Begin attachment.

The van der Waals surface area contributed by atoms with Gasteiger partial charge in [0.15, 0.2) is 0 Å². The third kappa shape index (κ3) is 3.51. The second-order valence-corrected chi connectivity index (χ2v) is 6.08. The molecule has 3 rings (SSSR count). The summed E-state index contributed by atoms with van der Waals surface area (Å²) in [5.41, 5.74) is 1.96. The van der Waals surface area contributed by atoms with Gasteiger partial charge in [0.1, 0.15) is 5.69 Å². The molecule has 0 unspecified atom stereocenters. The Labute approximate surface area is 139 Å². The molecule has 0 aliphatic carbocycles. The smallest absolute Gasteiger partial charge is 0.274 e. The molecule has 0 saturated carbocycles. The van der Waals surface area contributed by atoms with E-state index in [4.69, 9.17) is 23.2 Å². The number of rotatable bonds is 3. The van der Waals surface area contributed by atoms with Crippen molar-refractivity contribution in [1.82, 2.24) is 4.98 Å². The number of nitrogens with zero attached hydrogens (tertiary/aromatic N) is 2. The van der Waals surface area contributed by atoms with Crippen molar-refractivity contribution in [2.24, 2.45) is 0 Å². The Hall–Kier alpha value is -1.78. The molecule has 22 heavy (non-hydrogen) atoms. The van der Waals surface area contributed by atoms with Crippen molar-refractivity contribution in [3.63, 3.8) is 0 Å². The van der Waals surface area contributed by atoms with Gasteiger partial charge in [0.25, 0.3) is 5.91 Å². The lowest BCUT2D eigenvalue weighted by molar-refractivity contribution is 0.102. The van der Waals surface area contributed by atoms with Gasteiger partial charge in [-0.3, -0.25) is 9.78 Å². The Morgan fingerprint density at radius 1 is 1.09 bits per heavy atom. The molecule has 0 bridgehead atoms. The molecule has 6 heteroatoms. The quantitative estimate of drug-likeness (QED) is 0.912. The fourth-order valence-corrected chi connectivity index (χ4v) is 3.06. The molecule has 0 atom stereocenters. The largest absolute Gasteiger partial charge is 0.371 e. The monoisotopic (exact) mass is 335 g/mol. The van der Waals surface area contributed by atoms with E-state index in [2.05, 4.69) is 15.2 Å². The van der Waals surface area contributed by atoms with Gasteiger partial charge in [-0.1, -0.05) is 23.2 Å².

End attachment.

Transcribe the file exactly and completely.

The van der Waals surface area contributed by atoms with Gasteiger partial charge in [0.15, 0.2) is 0 Å². The third kappa shape index (κ3) is 3.51. The second-order valence-corrected chi connectivity index (χ2v) is 6.08. The molecule has 3 rings (SSSR count). The summed E-state index contributed by atoms with van der Waals surface area (Å²) in [5.41, 5.74) is 1.96. The van der Waals surface area contributed by atoms with Gasteiger partial charge in [0.1, 0.15) is 5.69 Å². The molecule has 0 unspecified atom stereocenters. The Labute approximate surface area is 139 Å². The molecule has 0 aliphatic carbocycles. The smallest absolute Gasteiger partial charge is 0.274 e. The molecule has 0 saturated carbocycles. The van der Waals surface area contributed by atoms with E-state index in [4.69, 9.17) is 23.2 Å². The number of rotatable bonds is 3. The van der Waals surface area contributed by atoms with Crippen molar-refractivity contribution in [1.82, 2.24) is 4.98 Å². The number of nitrogens with zero attached hydrogens (tertiary/aromatic N) is 2. The van der Waals surface area contributed by atoms with Crippen molar-refractivity contribution in [2.24, 2.45) is 0 Å². The Hall–Kier alpha value is -1.78. The molecule has 22 heavy (non-hydrogen) atoms. The van der Waals surface area contributed by atoms with Crippen molar-refractivity contribution in [3.63, 3.8) is 0 Å². The van der Waals surface area contributed by atoms with Gasteiger partial charge in [0.25, 0.3) is 5.91 Å². The lowest BCUT2D eigenvalue weighted by molar-refractivity contribution is 0.102. The van der Waals surface area contributed by atoms with Gasteiger partial charge in [-0.3, -0.25) is 9.78 Å². The Morgan fingerprint density at radius 1 is 1.09 bits per heavy atom. The molecule has 0 bridgehead atoms. The molecule has 6 heteroatoms. The quantitative estimate of drug-likeness (QED) is 0.912. The fourth-order valence-corrected chi connectivity index (χ4v) is 3.06. The molecule has 0 atom stereocenters. The largest absolute Gasteiger partial charge is 0.371 e. The monoisotopic (exact) mass is 335 g/mol. The van der Waals surface area contributed by atoms with E-state index in [2.05, 4.69) is 15.2 Å². The van der Waals surface area contributed by atoms with Gasteiger partial charge in [-0.1, -0.05) is 23.2 Å².